PCOS Awareness and Early Intervention

Increased Funding Needed

  • Perspectives on Polycystic Ovary Syndrome: Is Polycystic Ovary Syndrome Research Underfunded? – https://www.ncbi.nlm.nih.gov/pubmed/29092064

     

    • Our data suggest that PCOS research may be underfunded considering its prevalence, economic burden, metabolic morbidity, and negative impact on quality of life.

PCOS and Maternal-Fetal Health

  • Pregnancy complications in women with polycystic ovary syndrome – https://www.ncbi.nlm.nih.gov/pubmed/26117684

     

    • Women with PCOS exhibit a clinically significant increased risk of pregnancy complications compared with controls. Data which were not adjusted for BMI or other confounders demonstrated in PCOS a 3-4-fold increased risk of pregnancy-induced hypertension and pre-eclampsia, a 3-fold increased risk of gestational diabetes and 2-fold higher chance for premature delivery.

     

  • Fetal-maternal outcomes and complications in pregnant women with polycystic ovary syndrome – https://www.ncbi.nlm.nih.gov/pubmed/27310674

     

    • We found that women with PCOS are at greater risk of complications during pregnancy than healthy women, consistent with the results of earlier studies….Compared with healthy women, the women with PCOS were more likely to have a history of miscarriage (42.9% vs. 19.8% P=0.005) and undergo caesarean section (41.2% vs. 21.4%, P=0.019). They were also at increased risk of developing a complication (odds ratio 2.38, 95% CI: 1.05-5.38) or having multiple concurrent complications (odds ratio 8.27, 95% CI: 1.45-47.3)

     

  • Association between polycystic ovary syndrome and the risk of pregnancy complications: A PRISMA-compliant systematic review and meta-analysis – https://www.ncbi.nlm.nih.gov/pubmed/28002314

     

      • PCOS in pregnancy was associated with greater risk of gestational diabetes mellitus, preeclampsia, pregnancy-induced hypertension, preterm delivery, cesarean delivery, miscarriage, hypoglycemia, and perinatal death.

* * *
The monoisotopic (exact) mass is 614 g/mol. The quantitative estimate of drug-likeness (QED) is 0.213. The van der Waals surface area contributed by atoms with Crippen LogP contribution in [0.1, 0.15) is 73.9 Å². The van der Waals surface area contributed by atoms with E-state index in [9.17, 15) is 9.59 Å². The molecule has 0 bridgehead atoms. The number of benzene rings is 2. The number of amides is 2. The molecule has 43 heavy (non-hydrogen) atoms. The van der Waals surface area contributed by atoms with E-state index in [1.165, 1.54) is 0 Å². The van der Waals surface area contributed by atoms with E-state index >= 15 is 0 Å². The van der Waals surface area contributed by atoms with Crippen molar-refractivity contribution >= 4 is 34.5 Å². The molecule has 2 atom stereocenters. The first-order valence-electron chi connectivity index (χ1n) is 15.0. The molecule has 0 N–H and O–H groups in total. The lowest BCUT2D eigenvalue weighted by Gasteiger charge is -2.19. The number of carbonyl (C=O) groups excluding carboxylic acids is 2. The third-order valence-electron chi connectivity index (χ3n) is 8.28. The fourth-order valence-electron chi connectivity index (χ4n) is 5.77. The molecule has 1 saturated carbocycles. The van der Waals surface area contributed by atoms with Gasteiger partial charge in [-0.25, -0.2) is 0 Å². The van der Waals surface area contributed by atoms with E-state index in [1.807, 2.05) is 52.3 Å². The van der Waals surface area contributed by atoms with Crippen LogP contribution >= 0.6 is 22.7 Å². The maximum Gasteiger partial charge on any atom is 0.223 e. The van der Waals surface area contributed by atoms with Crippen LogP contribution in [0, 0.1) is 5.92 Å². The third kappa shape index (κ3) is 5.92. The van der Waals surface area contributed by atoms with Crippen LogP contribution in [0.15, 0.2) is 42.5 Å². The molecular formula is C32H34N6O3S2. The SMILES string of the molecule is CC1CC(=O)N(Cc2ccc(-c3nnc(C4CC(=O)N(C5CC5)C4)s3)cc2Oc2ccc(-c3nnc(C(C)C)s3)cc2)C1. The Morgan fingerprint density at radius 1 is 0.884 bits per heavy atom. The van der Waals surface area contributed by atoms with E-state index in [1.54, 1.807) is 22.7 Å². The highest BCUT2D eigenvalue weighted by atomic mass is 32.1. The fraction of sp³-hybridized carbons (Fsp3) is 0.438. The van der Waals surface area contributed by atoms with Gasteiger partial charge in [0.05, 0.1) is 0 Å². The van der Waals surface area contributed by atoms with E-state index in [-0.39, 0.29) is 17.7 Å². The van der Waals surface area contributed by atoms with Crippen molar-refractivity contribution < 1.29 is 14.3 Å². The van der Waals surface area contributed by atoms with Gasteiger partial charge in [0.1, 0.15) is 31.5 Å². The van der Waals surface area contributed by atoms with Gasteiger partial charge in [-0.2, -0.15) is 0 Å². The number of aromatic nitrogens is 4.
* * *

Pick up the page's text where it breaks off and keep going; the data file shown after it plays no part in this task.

• PCOS in pregnancy is associated with a significantly increased risk of adverse pregnancy, fetal, and neonatal outcomes.
  • Pregnancy complications in polycystic ovary syndrome patients. – https://www.ncbi.nlm.nih.gov/pubmed/25356655
  • Implications of polycystic ovary syndrome for pregnancy and for the health of offspring. – https://www.ncbi.nlm.nih.gov/pubmed/26000511

Cardiometabolic Dysfunction in PCOS

 

 

 

 

 

 

 

 

 

PCOS and Cancer Risk

Mental Health and Adolescent Specific PCOS Research

 

 

 

  • Suitability of the National Health Care Surveys to Examine Behavioral Health Services Associated with Polycystic Ovary Syndrome. – Polycystic ovary syndrome and psychiatric disorders: Co-morbidity and heritability in a nationwide Swedish cohort – https://www.ncbi.nlm.nih.gov/pubmed/27513883

     

    • Women with PCOS were still at a significantly increased risk for bulimia, schizophrenia, bipolar disorder, depressive and anxiety disorders, personality disorders…Significantly higher [adjusted odds ratios] were found for autism spectrum disorders ASD in both brothers and sisters of women with PCOS, and for depressive, anxiety, and schizophrenia spectrum disorders in the sisters only…Attempted suicide were 40% higher in women with PCOS and 16% higher in their unaffected sisters. Elevated risk in their siblings suggests shared familial factors between PCOS and psychiatric disorders. This study is an important first step towards identifying the underlying mechanisms for risk of psychiatric disorders in women with PCOS. Health professionals treating women with PCOS should be aware that these patients – as well as their family members – are important targets for mental health care.

Environmental Factors/Endocrine Disruptors/Socioeconomic Factors

Ethnic Based Guidelines Needed/Health Disparity

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